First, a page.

Holmes of Kyoto, Vol. 2

By Mai Mochizuki and Shizu Yamauchi. Released in Japan by Futabasha. Released in North America by J-Novel Club. Translated by Minna Lin.

I think the thing I find most amusing about Holmes of Kyoto is how it can’t seem to settle down in one particular genre. It’s supposed to be in the ‘light mystery’ genre, mostly involving forged antiques, and it definitely is that for a good deal of the book. The SOLUTION to said mysteries, though, is rarely the point and often an afterthought – at one point the book sets up an elaborate locked room mystery, complete with witnesses giving testimony that the reader is supposed to use to deduce the truth… and then solves the mystery immediately. There’s also the “let’s tour Kyoto and talk about how awesome it is” parts of the book, which are just as important as the mystery, and at times this seems like one of those travelogue style books where each chapter has the heroes at a new landmark. And of course it’s also a simmering slow-burn romance, one that actually seems to be on both sides this time, if still not going anywhere. The fact that the book balances all these sides perfectly is what makes it so fun.

These books are less novels and more collections of short stories, as we see Aoi and Holmes attend his grandfather’s birthday party (and deal with a smashed priceless antique); help a former art forger trying to make things right with his former victim; go to a temple where someone has theoretically stolen something precious… but they’re not sure what; tour a seemingly haunted house; and finally attend another party where they judge a series of paintings and antiques to show off their appraisal skills, only to find that the best among them may be our talented young heroine. The latter half of the book also introduces a new character who appears to be an ongoing antagonist to our hero… and while he’s not named Moriarty he’s certainly aware of the connection, and just as crafty as Holmes is.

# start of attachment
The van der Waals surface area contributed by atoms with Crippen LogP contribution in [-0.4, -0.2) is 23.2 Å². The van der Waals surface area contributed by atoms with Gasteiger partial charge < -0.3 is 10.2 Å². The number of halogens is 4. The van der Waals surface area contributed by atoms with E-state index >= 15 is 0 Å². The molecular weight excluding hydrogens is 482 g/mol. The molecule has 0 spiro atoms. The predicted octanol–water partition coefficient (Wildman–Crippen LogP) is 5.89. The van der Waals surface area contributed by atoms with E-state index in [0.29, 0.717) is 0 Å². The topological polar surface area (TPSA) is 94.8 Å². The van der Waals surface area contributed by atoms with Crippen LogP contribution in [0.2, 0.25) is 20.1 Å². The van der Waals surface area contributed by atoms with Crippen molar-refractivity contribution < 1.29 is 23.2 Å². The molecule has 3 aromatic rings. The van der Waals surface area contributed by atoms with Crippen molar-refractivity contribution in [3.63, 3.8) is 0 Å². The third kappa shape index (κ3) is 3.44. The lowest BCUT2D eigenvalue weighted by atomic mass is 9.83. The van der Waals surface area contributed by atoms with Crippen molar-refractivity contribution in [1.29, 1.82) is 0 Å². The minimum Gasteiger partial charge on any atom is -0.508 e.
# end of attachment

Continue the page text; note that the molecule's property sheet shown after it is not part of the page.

I spoke last time that Aoi’s crush on Holmes was fairly one-sided, and that’s starting to change, and not just because everything they do together reminds people of a married couple. Aoi’s innocent and strong conviction is something that the usually too cynical Holmes needs in his life, and you get the sense that he might have told her so at the end of this book were it not for the presence of Akihito. I suspect Akihito’s appearances in this book might frustrate some readers. He is there to be comic relief, to be another person to have things explained to by Holmes, and to make sure that Holmes and Aoi don’t actually get closer than they already are – the author is well aware of the fact that Aoi is still in high school, and even has Holmes warn her when she’s forced to attend a mixer with university students. Still… man, they do make a REALLY good couple. It’s also nice to see Aoi’s instinctual brilliance at spotting “real” from “fake” coming to the fore so quickly.

So the main cast is expanding, and now we have a recurring villain. The series remains episodic, though, and I’m sure will continue to mostly concentrate on its light mysteries and the bond between Aoi and Holmes. And that’s a fine enough reason to read it.

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